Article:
"From the beginning, I was in it for real": Ice cream legend's plan to radically up-end America

Ben Cohen is best known for Ben & Jerry's ice cream. But his new project to transform politics may change all that

Published September 4, 2014 6:15PM (EDT)

Ben Cohen    (AP/Lefteris Pitarakis)
Ben Cohen (AP/Lefteris Pitarakis)

Unless you are an exceptionally odd person, when you think of Ben & Jerry’s ice cream, the first thing that comes to your mind is not innovative new approaches to promoting reforms to the laws governing U.S. campaign finance. Chubby Hubby, AmeriCone Dream and Phish Food? Sure. Buckley v. Valeo, McCain-Feingold and Citizens United? Not so much.

But while it’s unlikely that the struggle to fully reform American campaign finance law will be “won” in any of our lifetimes, if the reform movement kicked off by Citizens United ultimately gets results, future scholars may view Ben Cohen’s work in politics as more important to American history than his co-creation of the company that brought us all Cherry Garcia.

Hoping to catch up with him on the status of his campaign to overturn the Citizens United decision through amending the Constitution — which he and his supporters call “The Stampede” — Salon spoke with Cohen recently via phone. Our conversation is below, and has been edited for clarity and length.

For those who don't know already, could you tell us a bit about what "The Stampede" is and what you're trying to achieve?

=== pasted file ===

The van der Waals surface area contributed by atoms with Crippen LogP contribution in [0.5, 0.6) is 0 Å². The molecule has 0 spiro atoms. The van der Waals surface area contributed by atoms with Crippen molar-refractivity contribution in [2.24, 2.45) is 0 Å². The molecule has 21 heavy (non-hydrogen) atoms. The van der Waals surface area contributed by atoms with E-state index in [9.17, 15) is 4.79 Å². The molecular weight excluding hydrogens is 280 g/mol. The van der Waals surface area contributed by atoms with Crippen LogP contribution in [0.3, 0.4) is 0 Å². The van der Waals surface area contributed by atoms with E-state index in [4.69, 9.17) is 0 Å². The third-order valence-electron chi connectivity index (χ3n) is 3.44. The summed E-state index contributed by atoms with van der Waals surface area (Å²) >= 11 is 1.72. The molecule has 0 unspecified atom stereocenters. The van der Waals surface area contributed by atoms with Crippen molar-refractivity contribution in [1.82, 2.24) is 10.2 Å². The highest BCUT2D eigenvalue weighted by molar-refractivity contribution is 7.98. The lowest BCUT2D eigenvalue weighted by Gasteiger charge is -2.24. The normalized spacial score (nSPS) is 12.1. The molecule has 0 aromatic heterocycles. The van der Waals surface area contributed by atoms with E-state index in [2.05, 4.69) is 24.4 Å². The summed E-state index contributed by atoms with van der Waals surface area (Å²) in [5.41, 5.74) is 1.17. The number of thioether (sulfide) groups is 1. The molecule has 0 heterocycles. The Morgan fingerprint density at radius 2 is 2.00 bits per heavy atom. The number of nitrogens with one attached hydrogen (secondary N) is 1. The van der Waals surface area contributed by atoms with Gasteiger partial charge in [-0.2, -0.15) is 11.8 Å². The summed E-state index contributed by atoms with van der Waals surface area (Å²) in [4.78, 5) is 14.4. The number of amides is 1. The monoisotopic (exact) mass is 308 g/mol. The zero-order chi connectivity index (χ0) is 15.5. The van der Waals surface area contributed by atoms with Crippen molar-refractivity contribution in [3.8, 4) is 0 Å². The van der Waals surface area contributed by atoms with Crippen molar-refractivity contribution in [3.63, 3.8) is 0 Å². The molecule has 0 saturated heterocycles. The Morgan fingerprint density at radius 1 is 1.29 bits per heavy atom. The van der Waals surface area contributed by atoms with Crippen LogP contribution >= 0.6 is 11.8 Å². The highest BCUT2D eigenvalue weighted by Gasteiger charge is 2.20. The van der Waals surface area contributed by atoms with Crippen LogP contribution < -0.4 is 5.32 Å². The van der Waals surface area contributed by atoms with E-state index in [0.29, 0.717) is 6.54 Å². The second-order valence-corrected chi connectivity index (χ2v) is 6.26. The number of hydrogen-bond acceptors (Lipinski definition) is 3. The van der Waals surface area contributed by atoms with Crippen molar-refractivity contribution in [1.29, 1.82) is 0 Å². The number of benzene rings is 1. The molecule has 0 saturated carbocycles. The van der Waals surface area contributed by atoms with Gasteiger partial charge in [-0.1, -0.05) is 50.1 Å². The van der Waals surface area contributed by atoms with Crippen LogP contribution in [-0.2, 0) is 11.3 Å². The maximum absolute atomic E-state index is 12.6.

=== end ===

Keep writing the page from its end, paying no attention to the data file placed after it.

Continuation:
The Stampede is essentially a petition on steroids. We call it monetary Jiu-Jitsu. We're using money to get money out of politics, and essentially we're turning money into media.

The Stampede sells rubber stamps online, essentially at cost, and people buy one of those stamps and then they stamp messages on paper currency that says one of three major statements. One is “Not to be used for bribing politicians, amend the Constitution”; another is “Stamp money out of politics, amend the Constitution”; and another is “Not to be used for buying elections, amend the Constitution.”

The beauty of it is that, usually, if people want to make their voice heard in the political process, the most they can do is sign a petition that hopefully gets seen at some point by the petition's target. In this situation, if  you stamp a piece of money with your statement, 900 people see each bill that you stamp, as it gets put in circulation and passed from hand-to-hand. The numbers are kind of amazing: If one person stamps three bills a day for a year, that message gets seen by about a million people. It's actually very powerful.

As long as the Supreme Court rules money is speech, corporations and the wealthy are using it by giving piles of it to politicians to pass or not pass laws that they want. Now, the rest of the people, [those] who don't have that money, can actually make their voice heard by using money to stamp a message out.

You launched the campaign about two years ago. How do you think it's gone thus far?

Up. Sales this year are twice what they were last year, so the trajectory is good. We have a Facebook page and there's been a whole lot more action on it.